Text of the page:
There are some errors and defects which cause me far more concern. As Judge LOUGHRAN has, in my opinion, completely demonstrated, the trial judge erred at times in ruling on evidence and at times usurped the function of the jury to draw inferences from the evidence and to determine the facts. I shall refer in this opinion only to those errors and defects which are perhaps the most serious. (1) The exclusion by the trial judge of the letter which the witness Bernstein wrote while in custody with other witnesses, and (2) the charge of the trial judge concerning the "argument attacking the time-table fable." Though I do not refer to each of the other errors and defects set forth in Judge LOUGHRAN's opinion because I consider them less serious, they are not to be cast aside completely. As Judge LOUGHRAN has pointed out, the ultimate question which we must decide is not whether any error or defect standing alone be sufficient to justify the conclusion that it affected a substantial right of the defendant, but rather whether the cumulative effect of the combination of errors and defects resulted in depriving the defendants of a fair trial.
An inordinately long trial was followed by long summation of counsel and the prosecuting attorney had the last word. The District Attorney admitted in his summation that the principal witnesses for the People were men of evil character and counsel for the defense did not attempt to picture the defendants as honest, law abiding citizens. The accusing witnesses and the defendants were, as I have said, members of a gang or, at least, had close relations with leaders of a gang engaged in criminal practices nefarious even beyond the imagination of any fiction writer unless he had the genius of a Balzac. Counsel for the defense, of course, did not fail to point out to the jury that the witnesses for the People were, on their own admission, at least as bad as the defendants on trial and that the jury might infer that the reward offered to them for testifying as they did was a promise that they would escape the penalty for their admitted crimes. The prosecuting attorney was justified in attempting to argue in answer that such criminal gangs cannot be destroyed unless through fear of punishment and hope to escape extreme punishment, some members of the gang could be induced to confess in order to save their own worthless lives and to give testimony against other members of the gang. It is difficult, however, to justify the statement of the District Attorney in his summation: "Don't let anybody fool you with Christmas present nonsense. Gentlemen, the courts have confidence in the integrity and common sense of juries and jurors. Have a little faith in the integrity of the courts and the prosecutor as to what will happen to witnesses. Right now they are too valuable pieces of bric-a-brac to be dealt with as Lepke, Weiss and Capone would want." In those words there is implicit a promise which the prosecuting attorney could not properly or truthfully make that in due time the witnesses would receive their just deserts.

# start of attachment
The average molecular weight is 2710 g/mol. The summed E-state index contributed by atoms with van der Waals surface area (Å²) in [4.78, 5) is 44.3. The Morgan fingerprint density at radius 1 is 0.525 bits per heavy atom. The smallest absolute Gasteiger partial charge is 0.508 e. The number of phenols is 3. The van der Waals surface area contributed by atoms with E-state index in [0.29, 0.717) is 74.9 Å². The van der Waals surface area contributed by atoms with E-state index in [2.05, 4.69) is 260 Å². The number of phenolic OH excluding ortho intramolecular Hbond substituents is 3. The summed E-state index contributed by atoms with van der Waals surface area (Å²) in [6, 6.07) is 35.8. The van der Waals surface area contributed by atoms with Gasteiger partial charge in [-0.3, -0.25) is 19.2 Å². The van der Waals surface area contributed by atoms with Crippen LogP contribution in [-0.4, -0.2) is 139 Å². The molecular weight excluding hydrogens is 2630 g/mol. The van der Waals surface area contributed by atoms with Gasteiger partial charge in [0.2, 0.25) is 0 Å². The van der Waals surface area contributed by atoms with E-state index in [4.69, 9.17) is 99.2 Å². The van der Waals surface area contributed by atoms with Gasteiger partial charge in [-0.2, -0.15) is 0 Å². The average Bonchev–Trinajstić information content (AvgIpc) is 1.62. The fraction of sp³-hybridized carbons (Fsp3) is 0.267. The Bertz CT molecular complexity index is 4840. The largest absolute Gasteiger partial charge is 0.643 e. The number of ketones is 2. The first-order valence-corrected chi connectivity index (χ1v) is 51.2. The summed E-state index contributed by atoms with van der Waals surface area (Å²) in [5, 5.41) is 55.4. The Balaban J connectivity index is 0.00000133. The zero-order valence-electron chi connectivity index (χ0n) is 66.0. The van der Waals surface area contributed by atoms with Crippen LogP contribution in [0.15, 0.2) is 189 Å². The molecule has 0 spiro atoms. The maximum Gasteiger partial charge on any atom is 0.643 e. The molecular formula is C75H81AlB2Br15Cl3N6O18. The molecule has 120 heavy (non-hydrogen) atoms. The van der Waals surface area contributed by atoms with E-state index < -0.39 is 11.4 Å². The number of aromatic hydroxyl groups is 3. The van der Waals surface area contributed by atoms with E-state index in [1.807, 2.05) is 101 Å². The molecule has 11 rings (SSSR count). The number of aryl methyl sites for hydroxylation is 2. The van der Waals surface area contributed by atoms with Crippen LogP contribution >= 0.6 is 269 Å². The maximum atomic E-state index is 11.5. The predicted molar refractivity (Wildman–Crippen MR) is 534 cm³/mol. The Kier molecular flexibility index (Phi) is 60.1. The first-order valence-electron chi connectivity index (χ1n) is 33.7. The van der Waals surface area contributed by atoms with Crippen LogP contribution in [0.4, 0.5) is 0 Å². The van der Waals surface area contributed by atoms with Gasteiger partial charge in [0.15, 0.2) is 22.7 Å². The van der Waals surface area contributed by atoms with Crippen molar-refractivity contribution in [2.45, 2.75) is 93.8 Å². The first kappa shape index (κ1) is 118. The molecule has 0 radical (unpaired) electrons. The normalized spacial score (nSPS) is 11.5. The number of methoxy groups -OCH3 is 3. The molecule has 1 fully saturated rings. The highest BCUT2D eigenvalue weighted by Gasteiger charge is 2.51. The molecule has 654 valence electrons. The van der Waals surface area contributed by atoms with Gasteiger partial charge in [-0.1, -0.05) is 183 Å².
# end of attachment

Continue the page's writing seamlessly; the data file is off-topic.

Conscious as I am that there can be no certainty of the guilt of these defendants since the credibility of the witnesses against them is so seriously impeached, and recognizing as I do that errors and defects at the trial are many, I still reach the conclusion that the verdict of the jury was not influenced by these errors and defects and should not be set aside because of them. The rulings of the trial judge in the admission and exclusion of evidence may have kept from the jury some evidence which would demonstrate the evil character of the witnesses, but the evil character of the witnesses was so clearly demonstrated by other evidence that additional impeachment could, I think, have had no possible effect upon the jury. Nor could any ruling or statement of the trial judge in regard to the bad character of the defendants make the jury more certain of the evil character of the defendants, for that had been overwhelmingly proven by other evidence. The verdict of the jury rests, it is plain, on its conclusion that the story of the People's witnesses is credible and furnishes proof of the defendants' guilt beyond a reasonable doubt, in spite of the pollution of the source of the proof. Explanation for that conclusion may be found in testimony which is not seriously challenged concerning the previous relations of these defendants with the members of the gang and, in the case of Buchalter, to a lesser degree with the murdered man. That testimony is far from sufficient to prove the defendants' guilt. It does not even tend to connect the defendants with the crime, but it is a circumstance which fits into the picture of the crime as drawn by these witnesses whose credibility has been irretrievably impeached. It justifies at least strong suspicion and jurors, quite naturally, are more prone to base a finding upon evidence otherwise lacking in force, but which tends to support a strong suspicion than are judges trained to decide questions of fact solely upon competent and relevant evidence. The jury has appraised the evidence and in my opinion it cannot reasonably be said that any ruling of the trial judge which is challenged on this appeal may have affected that appraisal.